The Simplest Case: The Circuit with a Consolidated Government
By Eric Tymoigne and L. Randall Wray
[Part I] [Part II] [Part III] [Part IV] [Part V] [Part VI]
MMT is frequently criticized for consolidating the treasury and the central bank. (Palley 2012; JKH 2012a, 2012b; Lavoie 2013; Fiebiger 2012a, 2012b; Rochon and Vernango 2003; Gnos and Rochon 2002). They note that this hypothesis does not describe the current institutional framework of developed countries, and claim it pushes MMT into unnecessary strong logical claims. In this post, we will address these issues by tackling problems surrounding the nature of money and the role of taxes, and by beginning to deal with the consolidation argument.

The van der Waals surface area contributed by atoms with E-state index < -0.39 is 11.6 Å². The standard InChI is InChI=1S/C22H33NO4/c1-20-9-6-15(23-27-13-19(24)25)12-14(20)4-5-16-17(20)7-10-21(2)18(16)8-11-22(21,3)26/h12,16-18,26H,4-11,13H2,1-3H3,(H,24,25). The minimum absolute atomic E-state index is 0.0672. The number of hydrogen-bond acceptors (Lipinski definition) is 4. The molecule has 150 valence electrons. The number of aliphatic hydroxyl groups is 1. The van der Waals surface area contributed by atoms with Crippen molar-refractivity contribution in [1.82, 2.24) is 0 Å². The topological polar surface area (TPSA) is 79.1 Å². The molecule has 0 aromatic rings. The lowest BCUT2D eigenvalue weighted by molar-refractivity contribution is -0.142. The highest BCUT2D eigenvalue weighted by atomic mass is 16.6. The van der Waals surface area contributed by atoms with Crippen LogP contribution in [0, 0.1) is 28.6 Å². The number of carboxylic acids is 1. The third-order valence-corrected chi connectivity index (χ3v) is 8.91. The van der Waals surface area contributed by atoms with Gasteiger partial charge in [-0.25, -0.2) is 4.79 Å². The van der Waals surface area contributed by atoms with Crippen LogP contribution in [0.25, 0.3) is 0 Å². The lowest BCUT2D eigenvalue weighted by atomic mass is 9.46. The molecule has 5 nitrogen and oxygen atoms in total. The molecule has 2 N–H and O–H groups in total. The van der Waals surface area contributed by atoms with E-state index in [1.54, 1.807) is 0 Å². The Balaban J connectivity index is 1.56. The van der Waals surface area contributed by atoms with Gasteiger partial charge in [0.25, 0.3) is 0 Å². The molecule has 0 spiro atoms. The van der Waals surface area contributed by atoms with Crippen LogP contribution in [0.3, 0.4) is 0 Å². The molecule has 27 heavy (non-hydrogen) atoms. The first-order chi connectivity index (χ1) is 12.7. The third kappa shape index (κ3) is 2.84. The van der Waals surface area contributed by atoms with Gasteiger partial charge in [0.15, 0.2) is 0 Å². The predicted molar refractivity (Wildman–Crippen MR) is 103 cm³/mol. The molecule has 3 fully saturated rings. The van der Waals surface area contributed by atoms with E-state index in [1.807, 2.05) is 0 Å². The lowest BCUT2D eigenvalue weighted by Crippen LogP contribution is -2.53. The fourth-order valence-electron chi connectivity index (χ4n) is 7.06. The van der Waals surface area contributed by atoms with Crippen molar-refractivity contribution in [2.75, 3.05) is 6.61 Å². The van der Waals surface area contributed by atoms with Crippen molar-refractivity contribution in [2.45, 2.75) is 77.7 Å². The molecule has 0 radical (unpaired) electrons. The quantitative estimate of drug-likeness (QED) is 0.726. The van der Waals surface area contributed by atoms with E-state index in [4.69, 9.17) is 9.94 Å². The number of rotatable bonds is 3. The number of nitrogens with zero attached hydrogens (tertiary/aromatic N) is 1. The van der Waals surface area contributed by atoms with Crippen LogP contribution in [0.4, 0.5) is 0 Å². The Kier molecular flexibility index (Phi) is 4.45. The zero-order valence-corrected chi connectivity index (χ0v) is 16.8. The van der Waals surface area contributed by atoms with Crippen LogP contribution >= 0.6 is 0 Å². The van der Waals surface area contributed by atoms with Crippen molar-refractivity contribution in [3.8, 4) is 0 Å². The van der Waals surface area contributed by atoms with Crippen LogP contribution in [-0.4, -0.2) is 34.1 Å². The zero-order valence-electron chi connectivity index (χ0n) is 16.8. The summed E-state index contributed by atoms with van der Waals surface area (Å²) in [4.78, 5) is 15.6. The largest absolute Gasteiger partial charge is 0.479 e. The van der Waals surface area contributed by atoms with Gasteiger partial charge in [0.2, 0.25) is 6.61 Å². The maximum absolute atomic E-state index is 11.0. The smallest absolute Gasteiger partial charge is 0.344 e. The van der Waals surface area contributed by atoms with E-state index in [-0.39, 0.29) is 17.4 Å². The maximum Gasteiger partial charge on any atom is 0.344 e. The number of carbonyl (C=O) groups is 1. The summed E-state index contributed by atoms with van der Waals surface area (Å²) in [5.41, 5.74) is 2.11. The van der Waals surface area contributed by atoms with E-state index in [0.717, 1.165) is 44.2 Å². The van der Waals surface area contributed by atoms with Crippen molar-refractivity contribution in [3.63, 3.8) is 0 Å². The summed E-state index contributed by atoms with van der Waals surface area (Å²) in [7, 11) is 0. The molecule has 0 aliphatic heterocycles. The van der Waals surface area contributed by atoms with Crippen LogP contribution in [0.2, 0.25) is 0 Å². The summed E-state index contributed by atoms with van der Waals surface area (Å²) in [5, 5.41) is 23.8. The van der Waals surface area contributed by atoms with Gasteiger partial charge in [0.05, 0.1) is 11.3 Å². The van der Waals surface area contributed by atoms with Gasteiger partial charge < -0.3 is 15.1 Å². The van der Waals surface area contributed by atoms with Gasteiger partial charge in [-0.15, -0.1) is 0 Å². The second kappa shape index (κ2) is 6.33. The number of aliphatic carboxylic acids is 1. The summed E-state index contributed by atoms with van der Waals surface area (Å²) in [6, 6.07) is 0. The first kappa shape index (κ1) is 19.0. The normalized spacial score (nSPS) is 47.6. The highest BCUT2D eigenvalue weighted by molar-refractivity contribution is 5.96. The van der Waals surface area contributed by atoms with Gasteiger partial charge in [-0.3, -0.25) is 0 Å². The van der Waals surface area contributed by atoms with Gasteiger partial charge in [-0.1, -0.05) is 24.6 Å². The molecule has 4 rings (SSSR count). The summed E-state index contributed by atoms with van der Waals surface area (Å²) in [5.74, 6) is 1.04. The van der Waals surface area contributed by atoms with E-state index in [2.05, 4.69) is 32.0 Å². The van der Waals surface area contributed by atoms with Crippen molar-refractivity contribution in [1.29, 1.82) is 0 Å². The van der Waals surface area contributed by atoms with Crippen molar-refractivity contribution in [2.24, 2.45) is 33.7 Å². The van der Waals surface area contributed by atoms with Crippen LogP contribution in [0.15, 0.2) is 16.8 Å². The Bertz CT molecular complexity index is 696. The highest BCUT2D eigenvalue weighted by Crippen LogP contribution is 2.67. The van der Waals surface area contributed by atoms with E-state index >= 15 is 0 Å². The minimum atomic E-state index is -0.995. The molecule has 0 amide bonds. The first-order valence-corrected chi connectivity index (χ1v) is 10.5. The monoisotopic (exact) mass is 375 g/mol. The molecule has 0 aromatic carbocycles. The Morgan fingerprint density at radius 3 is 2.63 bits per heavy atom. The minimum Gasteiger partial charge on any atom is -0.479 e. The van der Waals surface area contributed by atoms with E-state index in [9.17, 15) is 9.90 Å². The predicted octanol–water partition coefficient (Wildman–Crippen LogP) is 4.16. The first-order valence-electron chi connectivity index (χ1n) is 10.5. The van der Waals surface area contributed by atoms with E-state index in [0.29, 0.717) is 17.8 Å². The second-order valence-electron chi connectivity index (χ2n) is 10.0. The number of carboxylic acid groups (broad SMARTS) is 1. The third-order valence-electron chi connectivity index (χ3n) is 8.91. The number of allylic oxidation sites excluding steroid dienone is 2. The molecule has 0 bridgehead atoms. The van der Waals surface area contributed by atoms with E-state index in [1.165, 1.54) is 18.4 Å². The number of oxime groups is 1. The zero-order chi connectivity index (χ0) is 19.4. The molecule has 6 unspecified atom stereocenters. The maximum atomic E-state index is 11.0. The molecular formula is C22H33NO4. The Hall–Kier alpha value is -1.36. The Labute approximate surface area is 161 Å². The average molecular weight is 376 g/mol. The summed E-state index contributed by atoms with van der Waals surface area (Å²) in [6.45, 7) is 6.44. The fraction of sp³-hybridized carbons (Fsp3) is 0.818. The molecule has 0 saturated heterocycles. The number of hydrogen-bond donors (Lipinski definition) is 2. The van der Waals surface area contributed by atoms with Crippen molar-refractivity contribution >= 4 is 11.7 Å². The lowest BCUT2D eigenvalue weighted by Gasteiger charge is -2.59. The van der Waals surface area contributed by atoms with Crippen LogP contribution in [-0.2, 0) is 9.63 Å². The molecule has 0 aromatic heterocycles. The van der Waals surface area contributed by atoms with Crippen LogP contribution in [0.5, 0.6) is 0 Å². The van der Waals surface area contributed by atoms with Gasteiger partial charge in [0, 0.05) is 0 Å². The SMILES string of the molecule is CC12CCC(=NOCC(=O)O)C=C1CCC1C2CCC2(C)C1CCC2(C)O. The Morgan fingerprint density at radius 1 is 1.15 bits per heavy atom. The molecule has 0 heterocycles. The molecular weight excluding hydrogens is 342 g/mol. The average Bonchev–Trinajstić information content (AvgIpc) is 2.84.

The theory of the circuit discussed in Part 1 is a good starting point. Like all theories, it simplifies the existing economic system in order to draw causalities from logical reasoning. From the circuit theory, one can better understand Keynes’s point that spending is what makes saving possible (Keynes 1939), and the importance of distinguishing financing (initial finance) from funding (final finance). Parguez (2002) and Bougrine and Seccareccia (2002) have shown how the circuit theory can be extended to include the state, and reached similar conclusions to MMT.